This is from Richard Gough’s The History of Myddle:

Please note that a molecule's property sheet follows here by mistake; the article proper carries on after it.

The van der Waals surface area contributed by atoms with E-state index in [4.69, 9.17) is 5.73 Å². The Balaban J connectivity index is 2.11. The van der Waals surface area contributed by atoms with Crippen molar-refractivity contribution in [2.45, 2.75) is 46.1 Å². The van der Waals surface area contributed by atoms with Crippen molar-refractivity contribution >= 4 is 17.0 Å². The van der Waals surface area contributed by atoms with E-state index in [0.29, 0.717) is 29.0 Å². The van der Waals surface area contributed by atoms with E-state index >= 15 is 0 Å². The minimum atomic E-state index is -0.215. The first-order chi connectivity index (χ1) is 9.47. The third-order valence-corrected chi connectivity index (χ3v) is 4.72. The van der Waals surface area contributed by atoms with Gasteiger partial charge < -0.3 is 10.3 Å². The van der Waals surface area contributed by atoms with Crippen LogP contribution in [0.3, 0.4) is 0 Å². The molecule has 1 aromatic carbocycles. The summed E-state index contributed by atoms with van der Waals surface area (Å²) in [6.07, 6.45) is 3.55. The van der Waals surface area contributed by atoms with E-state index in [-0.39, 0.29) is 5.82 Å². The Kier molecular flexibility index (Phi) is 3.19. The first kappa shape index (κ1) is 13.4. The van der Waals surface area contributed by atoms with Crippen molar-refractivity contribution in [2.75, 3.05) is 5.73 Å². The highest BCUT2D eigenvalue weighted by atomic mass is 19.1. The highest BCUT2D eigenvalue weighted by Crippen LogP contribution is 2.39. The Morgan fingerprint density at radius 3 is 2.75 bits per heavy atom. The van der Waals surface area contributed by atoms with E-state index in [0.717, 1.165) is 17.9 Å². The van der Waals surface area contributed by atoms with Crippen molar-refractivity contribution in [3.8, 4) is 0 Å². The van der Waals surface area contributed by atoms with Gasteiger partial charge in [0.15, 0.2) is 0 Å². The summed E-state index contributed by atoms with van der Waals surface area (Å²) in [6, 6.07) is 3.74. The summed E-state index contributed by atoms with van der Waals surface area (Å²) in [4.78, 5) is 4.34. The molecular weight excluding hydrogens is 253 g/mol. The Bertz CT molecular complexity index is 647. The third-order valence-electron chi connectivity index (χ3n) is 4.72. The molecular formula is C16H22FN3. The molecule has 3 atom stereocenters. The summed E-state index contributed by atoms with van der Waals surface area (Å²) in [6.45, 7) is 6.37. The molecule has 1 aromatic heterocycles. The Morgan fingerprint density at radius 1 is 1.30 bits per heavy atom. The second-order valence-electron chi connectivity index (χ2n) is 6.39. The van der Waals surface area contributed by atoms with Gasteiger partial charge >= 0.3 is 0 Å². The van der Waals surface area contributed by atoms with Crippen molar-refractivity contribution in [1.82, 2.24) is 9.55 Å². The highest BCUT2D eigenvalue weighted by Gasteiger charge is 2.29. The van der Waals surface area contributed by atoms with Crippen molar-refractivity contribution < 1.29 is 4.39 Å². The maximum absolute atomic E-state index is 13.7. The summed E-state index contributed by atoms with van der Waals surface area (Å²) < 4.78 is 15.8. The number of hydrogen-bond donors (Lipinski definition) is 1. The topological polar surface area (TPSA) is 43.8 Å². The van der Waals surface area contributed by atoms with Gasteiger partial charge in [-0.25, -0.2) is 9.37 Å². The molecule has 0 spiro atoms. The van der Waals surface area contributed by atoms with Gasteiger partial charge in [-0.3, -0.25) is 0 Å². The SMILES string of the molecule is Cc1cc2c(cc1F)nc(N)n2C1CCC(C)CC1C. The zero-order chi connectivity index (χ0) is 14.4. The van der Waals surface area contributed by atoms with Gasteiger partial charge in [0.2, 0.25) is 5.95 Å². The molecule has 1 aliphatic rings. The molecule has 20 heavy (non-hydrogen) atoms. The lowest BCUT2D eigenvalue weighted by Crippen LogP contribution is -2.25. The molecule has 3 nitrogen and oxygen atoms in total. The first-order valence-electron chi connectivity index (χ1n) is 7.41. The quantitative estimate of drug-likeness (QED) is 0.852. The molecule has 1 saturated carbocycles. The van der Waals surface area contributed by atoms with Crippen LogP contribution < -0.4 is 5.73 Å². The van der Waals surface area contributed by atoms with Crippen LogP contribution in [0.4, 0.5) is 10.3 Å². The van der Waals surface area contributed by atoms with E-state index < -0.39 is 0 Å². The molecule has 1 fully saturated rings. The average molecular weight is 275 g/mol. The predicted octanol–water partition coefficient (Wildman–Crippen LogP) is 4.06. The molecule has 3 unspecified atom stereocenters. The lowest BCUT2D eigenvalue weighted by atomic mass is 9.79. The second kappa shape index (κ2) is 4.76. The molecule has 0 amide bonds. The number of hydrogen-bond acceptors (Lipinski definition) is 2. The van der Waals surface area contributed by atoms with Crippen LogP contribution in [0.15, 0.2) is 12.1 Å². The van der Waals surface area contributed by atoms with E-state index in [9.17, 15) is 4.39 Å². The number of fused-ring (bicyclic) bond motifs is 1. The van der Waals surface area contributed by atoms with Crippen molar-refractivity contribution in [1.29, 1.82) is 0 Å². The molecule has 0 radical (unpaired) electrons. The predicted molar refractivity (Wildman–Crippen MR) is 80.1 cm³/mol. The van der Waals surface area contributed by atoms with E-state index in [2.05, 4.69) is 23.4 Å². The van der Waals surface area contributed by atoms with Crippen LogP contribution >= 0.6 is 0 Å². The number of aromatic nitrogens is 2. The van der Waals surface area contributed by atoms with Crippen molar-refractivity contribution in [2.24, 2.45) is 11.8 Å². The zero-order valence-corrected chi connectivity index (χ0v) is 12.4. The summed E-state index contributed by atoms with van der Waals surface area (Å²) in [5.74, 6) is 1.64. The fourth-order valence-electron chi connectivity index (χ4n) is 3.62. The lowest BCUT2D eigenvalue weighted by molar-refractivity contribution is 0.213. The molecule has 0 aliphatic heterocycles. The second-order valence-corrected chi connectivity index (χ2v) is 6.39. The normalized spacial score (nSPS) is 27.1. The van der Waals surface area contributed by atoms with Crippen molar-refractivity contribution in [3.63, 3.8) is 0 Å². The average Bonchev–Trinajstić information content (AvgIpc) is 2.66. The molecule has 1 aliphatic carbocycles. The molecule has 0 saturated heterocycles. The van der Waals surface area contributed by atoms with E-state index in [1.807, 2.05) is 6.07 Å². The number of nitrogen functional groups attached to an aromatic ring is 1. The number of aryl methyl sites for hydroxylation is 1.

[Nathaniell, the son of John Owen of Myddle,] the father was hang’d before the warrs, and the son deserved it in the warrrs, for hee was a Cataline to his owned country. His common practice was to come by night with a party of horse to some neighbour’s house and breake open the doors, take what they pleased, and if the man of the house was found, they caryed him to prison, from whence he could not be released without a ransome in money, so that no man here about was safe from him in his bed and meny did forsoke their own houses. This Nat. Owen was mortally wounded by some of his own party, in an alehouse quarrel , neare Bridgenorth, and was carryed in a cart to Bridgenorth to bee healed, but in the meane time the parliament party laid seidge to Bridgenorht, and the Garrison soldiers within the towne set the town on fire, and fleed into the Castle, in which fire, this Owen (being unable to help himself) was burnt to death.